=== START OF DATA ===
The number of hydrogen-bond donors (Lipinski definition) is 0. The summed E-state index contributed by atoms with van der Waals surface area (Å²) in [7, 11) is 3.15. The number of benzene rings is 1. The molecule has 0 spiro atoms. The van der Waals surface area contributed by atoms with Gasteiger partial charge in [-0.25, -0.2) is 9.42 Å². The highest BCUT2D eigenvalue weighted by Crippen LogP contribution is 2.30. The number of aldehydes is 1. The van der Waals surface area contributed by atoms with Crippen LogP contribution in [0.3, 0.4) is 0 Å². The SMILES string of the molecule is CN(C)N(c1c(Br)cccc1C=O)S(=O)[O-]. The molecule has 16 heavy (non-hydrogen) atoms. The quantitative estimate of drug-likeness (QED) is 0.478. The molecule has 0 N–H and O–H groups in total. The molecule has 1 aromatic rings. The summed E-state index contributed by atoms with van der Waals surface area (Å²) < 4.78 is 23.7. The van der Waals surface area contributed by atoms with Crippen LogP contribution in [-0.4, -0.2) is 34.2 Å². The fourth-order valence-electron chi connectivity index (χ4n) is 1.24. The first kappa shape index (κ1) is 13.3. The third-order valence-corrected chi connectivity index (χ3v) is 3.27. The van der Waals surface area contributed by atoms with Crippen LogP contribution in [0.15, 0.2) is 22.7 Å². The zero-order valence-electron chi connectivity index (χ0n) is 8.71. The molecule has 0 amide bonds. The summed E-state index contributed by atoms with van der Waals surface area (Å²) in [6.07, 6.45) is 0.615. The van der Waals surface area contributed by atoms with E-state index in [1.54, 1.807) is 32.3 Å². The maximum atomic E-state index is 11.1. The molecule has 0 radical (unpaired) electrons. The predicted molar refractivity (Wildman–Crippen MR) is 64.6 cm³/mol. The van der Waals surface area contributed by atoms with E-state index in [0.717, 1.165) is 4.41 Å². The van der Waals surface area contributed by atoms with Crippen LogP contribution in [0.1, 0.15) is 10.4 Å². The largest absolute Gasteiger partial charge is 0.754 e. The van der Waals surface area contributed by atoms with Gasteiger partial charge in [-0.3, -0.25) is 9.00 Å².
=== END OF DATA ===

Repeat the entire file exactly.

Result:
The number of hydrogen-bond donors (Lipinski definition) is 0. The summed E-state index contributed by atoms with van der Waals surface area (Å²) in [7, 11) is 3.15. The number of benzene rings is 1. The molecule has 0 spiro atoms. The van der Waals surface area contributed by atoms with Gasteiger partial charge in [-0.25, -0.2) is 9.42 Å². The highest BCUT2D eigenvalue weighted by Crippen LogP contribution is 2.30. The number of aldehydes is 1. The van der Waals surface area contributed by atoms with Crippen LogP contribution in [0.3, 0.4) is 0 Å². The SMILES string of the molecule is CN(C)N(c1c(Br)cccc1C=O)S(=O)[O-]. The molecule has 16 heavy (non-hydrogen) atoms. The quantitative estimate of drug-likeness (QED) is 0.478. The molecule has 0 N–H and O–H groups in total. The molecule has 1 aromatic rings. The summed E-state index contributed by atoms with van der Waals surface area (Å²) < 4.78 is 23.7. The van der Waals surface area contributed by atoms with Crippen LogP contribution in [-0.4, -0.2) is 34.2 Å². The fourth-order valence-electron chi connectivity index (χ4n) is 1.24. The first kappa shape index (κ1) is 13.3. The third-order valence-corrected chi connectivity index (χ3v) is 3.27. The van der Waals surface area contributed by atoms with Crippen LogP contribution in [0.15, 0.2) is 22.7 Å². The zero-order valence-electron chi connectivity index (χ0n) is 8.71. The molecule has 0 amide bonds. The summed E-state index contributed by atoms with van der Waals surface area (Å²) in [6.07, 6.45) is 0.615. The van der Waals surface area contributed by atoms with E-state index in [1.54, 1.807) is 32.3 Å². The maximum atomic E-state index is 11.1. The molecule has 0 radical (unpaired) electrons. The predicted molar refractivity (Wildman–Crippen MR) is 64.6 cm³/mol. The van der Waals surface area contributed by atoms with E-state index in [0.717, 1.165) is 4.41 Å². The van der Waals surface area contributed by atoms with Crippen LogP contribution in [0.1, 0.15) is 10.4 Å². The largest absolute Gasteiger partial charge is 0.754 e. The van der Waals surface area contributed by atoms with Gasteiger partial charge in [-0.3, -0.25) is 9.00 Å².